Master of Science (MS)


Geography and Anthropology

Document Type



Drift of pesticides can be a significant health hazard, particularly in areas where agricultural land is adjacent to a school, retirement home, or other populated area. Off-target drift of pesticides depends on many atmospheric variables, both mechanical and thermal. While non-atmospheric variables, such as applicator nozzle size, height of application, and particle size, can be controlled by the applicator to reduce drift potential, understanding how atmospheric conditions set a framework for drift potential enables applicators to choose to spray when the weather conditions would minimize drift. Specifically, atmospheric stability plays an important role in the near-ground concentration of sprays downwind of the spray site; stable conditions confine spray near the surface if the application occurs near the surface. This project investigates the efficacy of using Pasquill stability classes as a simple way to estimate surface boundary layer stability conditions in the field. Wind speed and a qualitative insolation estimate (strong, moderate, or slight) are used to determine the Pasquill stability class. A series of case studies conducted under varying Pasquill stability classes near Winnsboro, Louisiana, provides data to test the efficacy of Pasquill stability classes as drift predictors. Results suggest that the Pasquill stability estimates give applicators a useful method for estimating downwind dispersion and drift under a wide range of atmospheric conditions, thereby improving their ability to make informed decisions to reduce the risk of off-target drift.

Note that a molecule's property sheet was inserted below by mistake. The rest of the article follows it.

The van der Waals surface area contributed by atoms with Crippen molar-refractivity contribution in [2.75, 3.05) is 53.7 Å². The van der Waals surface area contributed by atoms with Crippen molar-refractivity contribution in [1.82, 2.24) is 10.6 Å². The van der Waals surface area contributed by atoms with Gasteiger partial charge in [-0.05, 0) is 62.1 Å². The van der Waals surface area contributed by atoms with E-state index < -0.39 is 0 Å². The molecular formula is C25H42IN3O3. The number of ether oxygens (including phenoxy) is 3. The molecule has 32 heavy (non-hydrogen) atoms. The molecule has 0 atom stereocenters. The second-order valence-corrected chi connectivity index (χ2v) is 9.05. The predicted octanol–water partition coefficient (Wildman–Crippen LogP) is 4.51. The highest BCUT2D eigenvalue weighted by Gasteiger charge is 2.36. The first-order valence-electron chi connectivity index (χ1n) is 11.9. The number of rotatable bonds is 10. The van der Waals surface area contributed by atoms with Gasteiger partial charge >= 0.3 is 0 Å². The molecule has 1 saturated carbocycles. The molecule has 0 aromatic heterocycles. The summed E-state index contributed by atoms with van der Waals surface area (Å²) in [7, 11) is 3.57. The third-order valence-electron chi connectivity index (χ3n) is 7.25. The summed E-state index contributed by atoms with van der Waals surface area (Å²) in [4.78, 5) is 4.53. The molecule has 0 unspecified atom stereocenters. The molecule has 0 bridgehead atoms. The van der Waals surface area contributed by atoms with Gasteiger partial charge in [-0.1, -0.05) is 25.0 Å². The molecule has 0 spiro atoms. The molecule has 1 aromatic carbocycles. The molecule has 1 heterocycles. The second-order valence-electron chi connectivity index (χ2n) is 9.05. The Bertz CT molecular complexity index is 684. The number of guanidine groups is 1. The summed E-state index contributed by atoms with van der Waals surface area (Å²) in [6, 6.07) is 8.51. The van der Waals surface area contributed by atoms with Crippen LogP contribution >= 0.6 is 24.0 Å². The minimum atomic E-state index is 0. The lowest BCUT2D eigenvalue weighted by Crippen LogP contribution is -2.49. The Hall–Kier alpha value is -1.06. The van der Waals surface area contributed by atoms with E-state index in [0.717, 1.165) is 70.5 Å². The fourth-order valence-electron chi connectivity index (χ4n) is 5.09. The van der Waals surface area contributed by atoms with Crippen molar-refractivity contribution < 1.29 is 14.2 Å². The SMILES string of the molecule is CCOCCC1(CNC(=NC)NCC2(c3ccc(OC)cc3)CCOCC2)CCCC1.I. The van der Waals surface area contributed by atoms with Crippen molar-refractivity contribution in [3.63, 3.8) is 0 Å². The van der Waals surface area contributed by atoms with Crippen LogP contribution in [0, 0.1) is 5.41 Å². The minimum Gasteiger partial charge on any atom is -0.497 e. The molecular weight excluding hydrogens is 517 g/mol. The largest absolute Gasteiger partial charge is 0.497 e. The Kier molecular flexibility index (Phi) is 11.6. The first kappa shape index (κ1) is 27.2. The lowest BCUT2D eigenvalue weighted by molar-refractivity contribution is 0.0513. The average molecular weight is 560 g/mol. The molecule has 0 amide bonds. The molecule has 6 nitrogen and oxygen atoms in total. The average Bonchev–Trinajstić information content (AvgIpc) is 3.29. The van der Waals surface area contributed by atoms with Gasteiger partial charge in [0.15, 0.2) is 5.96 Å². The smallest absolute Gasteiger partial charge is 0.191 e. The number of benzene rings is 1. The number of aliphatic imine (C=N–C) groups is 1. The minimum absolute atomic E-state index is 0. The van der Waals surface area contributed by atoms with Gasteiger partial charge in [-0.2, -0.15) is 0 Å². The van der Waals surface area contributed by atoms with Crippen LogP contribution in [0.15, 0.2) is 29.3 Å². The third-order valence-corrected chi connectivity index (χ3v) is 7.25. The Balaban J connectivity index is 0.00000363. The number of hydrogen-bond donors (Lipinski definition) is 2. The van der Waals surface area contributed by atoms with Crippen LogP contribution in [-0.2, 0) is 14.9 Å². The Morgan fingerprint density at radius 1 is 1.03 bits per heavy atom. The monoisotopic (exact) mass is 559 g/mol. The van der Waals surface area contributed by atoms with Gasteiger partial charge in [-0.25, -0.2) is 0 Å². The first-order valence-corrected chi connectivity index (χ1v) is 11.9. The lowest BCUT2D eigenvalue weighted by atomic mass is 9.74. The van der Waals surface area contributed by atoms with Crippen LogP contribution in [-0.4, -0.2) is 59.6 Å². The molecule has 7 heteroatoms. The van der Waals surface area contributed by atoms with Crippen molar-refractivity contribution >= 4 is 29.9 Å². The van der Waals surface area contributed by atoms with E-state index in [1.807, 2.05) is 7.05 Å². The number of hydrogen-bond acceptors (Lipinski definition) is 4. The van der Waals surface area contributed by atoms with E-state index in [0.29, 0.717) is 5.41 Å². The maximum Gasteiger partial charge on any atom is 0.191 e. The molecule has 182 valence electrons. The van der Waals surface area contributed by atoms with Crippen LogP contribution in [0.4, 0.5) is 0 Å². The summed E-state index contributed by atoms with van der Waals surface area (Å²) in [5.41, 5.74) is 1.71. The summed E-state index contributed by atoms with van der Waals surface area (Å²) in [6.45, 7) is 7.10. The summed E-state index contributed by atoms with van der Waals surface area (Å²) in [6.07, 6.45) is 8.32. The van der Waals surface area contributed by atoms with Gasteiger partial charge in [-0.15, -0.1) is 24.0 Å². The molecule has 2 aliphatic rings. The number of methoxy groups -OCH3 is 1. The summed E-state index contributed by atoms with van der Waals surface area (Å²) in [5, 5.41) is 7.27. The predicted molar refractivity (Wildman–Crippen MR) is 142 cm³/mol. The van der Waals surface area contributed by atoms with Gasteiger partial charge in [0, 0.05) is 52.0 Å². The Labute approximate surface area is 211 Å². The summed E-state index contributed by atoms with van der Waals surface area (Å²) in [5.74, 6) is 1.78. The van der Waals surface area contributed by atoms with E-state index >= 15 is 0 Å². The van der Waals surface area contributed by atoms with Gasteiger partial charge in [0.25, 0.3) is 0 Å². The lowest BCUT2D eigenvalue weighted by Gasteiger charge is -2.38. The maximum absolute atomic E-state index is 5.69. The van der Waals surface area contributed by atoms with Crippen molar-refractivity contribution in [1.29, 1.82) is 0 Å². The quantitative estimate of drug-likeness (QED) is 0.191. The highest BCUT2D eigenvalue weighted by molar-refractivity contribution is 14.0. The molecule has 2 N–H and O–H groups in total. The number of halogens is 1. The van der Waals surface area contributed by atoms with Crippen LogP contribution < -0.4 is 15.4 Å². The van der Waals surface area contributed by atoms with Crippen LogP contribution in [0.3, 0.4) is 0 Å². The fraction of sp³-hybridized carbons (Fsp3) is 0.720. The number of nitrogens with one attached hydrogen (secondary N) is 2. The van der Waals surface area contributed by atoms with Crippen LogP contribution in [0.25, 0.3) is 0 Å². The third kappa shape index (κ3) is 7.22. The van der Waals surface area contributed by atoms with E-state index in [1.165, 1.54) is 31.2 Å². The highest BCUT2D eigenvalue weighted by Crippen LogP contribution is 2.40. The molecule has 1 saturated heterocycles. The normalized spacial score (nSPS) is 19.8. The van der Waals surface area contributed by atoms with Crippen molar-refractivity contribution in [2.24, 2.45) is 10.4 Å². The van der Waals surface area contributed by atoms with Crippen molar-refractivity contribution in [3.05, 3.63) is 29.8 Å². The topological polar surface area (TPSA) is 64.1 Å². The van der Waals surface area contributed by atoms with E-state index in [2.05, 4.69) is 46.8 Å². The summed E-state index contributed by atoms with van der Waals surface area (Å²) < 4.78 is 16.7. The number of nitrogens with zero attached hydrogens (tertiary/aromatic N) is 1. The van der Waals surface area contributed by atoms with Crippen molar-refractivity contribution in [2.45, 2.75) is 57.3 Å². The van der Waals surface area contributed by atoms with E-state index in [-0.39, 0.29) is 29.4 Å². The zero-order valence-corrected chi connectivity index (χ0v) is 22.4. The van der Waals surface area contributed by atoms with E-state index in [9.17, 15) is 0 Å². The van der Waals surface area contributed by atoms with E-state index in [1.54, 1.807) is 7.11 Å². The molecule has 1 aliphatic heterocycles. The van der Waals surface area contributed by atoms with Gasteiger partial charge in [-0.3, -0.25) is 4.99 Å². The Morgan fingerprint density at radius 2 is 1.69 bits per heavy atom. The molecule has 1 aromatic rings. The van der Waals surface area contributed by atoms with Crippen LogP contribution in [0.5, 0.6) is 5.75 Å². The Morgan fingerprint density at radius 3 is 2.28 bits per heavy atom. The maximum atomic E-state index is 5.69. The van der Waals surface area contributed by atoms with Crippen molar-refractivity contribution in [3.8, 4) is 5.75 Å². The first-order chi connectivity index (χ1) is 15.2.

Document Availability at the Time of Submission

Release the entire work immediately for access worldwide.

Committee Chair

Rohli, Robert